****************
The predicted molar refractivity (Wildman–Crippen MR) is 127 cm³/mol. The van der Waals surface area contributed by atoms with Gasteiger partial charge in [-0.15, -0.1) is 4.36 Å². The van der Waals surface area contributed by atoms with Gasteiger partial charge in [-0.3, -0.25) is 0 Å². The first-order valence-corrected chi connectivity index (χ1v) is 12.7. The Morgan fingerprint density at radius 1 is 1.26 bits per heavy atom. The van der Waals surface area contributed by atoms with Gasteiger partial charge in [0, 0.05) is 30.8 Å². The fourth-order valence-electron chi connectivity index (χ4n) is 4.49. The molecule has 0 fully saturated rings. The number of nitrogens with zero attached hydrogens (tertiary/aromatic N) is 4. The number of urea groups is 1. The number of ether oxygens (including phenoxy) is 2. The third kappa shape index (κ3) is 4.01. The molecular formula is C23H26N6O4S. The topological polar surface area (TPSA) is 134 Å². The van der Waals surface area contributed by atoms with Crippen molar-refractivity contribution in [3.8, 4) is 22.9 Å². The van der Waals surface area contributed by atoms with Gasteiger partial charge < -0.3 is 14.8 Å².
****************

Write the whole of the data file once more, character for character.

The predicted molar refractivity (Wildman–Crippen MR) is 127 cm³/mol. The van der Waals surface area contributed by atoms with Gasteiger partial charge in [-0.15, -0.1) is 4.36 Å². The van der Waals surface area contributed by atoms with Gasteiger partial charge in [-0.3, -0.25) is 0 Å². The first-order valence-corrected chi connectivity index (χ1v) is 12.7. The Morgan fingerprint density at radius 1 is 1.26 bits per heavy atom. The van der Waals surface area contributed by atoms with Gasteiger partial charge in [0, 0.05) is 30.8 Å². The fourth-order valence-electron chi connectivity index (χ4n) is 4.49. The molecule has 0 fully saturated rings. The number of nitrogens with zero attached hydrogens (tertiary/aromatic N) is 4. The number of urea groups is 1. The number of ether oxygens (including phenoxy) is 2. The third kappa shape index (κ3) is 4.01. The molecular formula is C23H26N6O4S. The topological polar surface area (TPSA) is 134 Å². The van der Waals surface area contributed by atoms with Crippen molar-refractivity contribution in [3.8, 4) is 22.9 Å². The van der Waals surface area contributed by atoms with Gasteiger partial charge < -0.3 is 14.8 Å².